Comedian Dave Chappelle is facing backlash for his latest Netflix comedy special The Closer. In the performance, the 48-year-old makes controversial commentary on the LGBTQ+ community. The stand-up performance debuted on the streaming platform on Tuesday (Oct. 5) and is the last in a series of specials released by the acclaimed comedian for Netflix.
According to Deadline, Chappelle delivered jokes referencing physical anatomy and declared himself a TERF (trans-exclusionary radical feminist) in support of author J.K. Rowling who has also come under fire multiple times for transphobic comments. The comedian also joked about the rapper DaBaby after his homophobic and false statements regarding people with HIV/AIDS at this year’s Rolling Loud Miami festival and subsequent behavior made headlines.
“In our country, you can shoot and kill a ni**a, but you better not hurt a gay person’s feelings,” he said. During a 2018 incident, DaBaby was involved in a shooting at Walmart in North Carolina where another man was shot and later died.
The National Black Justice Coalition’s executive director David Johns provided a statement to CNN calling for Netflix to remove The Closer. The NBJC was founded in 2003 and is “a civil rights organization dedicated to the empowerment of Black LGBTQ and same gender loving (SGL) people.”
“With 2021 on track to be the deadliest year on record for transgender people in the United States—the majority of whom are Black transgender people—Netflix should know better. Perpetuating transphobia perpetuates violence,” said Johns. “Netflix should immediately pull The Closer from its platform and directly apologize to the transgender community.”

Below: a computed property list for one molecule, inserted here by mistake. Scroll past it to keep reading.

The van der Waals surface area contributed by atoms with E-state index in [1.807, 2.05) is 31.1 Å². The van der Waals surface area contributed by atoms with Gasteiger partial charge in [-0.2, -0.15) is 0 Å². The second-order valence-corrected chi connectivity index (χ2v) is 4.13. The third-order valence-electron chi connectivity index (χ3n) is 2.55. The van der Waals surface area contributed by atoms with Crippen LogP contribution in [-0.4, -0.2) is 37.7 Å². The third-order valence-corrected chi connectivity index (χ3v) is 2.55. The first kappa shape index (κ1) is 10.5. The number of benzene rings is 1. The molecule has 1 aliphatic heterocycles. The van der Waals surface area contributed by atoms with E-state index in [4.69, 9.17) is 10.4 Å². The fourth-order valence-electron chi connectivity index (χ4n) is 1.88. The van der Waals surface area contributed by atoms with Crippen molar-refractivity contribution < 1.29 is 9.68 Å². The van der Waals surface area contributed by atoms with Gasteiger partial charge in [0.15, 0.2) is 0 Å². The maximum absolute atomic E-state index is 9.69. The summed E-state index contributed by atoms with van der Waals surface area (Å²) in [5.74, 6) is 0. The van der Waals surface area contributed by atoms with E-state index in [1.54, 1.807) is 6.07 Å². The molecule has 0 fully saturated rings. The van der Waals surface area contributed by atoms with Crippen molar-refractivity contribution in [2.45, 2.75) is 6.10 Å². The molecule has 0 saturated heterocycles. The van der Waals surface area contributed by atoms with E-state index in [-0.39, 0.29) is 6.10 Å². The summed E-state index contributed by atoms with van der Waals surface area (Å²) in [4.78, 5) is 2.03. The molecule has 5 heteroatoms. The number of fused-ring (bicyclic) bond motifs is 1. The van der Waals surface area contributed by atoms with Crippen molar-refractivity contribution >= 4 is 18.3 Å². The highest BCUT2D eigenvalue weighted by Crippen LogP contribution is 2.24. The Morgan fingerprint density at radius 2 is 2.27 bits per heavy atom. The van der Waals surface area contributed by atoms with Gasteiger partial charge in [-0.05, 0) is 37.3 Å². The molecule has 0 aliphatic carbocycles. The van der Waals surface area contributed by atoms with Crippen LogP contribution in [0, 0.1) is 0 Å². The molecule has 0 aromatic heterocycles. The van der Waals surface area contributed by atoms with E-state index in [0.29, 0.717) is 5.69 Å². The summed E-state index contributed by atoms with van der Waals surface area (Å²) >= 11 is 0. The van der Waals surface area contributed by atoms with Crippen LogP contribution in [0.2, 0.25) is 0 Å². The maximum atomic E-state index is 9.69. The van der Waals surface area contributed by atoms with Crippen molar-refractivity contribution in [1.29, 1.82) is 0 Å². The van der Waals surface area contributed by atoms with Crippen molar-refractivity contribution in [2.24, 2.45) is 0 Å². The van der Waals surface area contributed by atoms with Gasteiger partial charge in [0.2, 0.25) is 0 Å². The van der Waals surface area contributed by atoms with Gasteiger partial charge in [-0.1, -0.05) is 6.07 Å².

Johns also shared his reaction via social media.
LGBTQ+ advocacy group GLAAD (Gay & Lesbian Alliance Against Defamation) also spoke out against The Closer offering support for its critics.
“Dave Chappelle’s brand has become synonymous with ridiculing trans people and other marginalized communities,” the organization shared on Twitter. “Negative reviews and viewers loudly condemning his latest special is a message to the industry that audiences don’t support platforming anti-LGBTQ diatribes. We agree.”
GLAAD was founded in 1985 by a group of journalists and reporters in response to the New York Post‘s sensationalized HIV and AIDS coverage. According to its website, GLAAD “rewrites the script for LGBTQ acceptance,” and “tackles tough issues to shape the narrative and provoke dialogue that leads to cultural change.”
Dave Chappelle's brand has become synonymous with ridiculing trans people and other marginalized communities. Negative reviews and viewers loudly condemning his latest special is a message to the industry that audiences don't support platforming anti-LGBTQ diatribes. We agree. https://t.co/yOIyT54819
— GLAAD (@glaad) October 6, 2021
Jaclyn Moore, a writer, executive producer, and showrunner on the Netflix series Dear White People shared she has decided to no longer work with the company. On Twitter, she revealed her disappointment in Netflix’s decision to support Chappelle’s brand of comedy.
“I love so many of the people I’ve worked with at Netflix. Brilliant people and executives who have been collaborative and fought for important art… But I’ve been thrown against walls because, ‘I’m not a ‘real’ woman,'” she tweeted. “I’ve had beer bottles thrown at me. So, @Netflix, I’m done.”
I love so many of the people I've worked with at Netflix. Brilliant people and executives who have been collaborative and fought for important art… But I've been thrown against walls because, "I'm not a 'real' woman." I've had beer bottles thrown at me. So, @Netflix, I'm done. https://t.co/2naqrzW0G2
— Jaclyn Moore (@JaclynPMoore) October 7, 2021
Neither the comedian nor the streaming platform has made public statements regarding the backlash. A preview of Dave Chappelle’s latest Netflix comedy special The Closer is available below: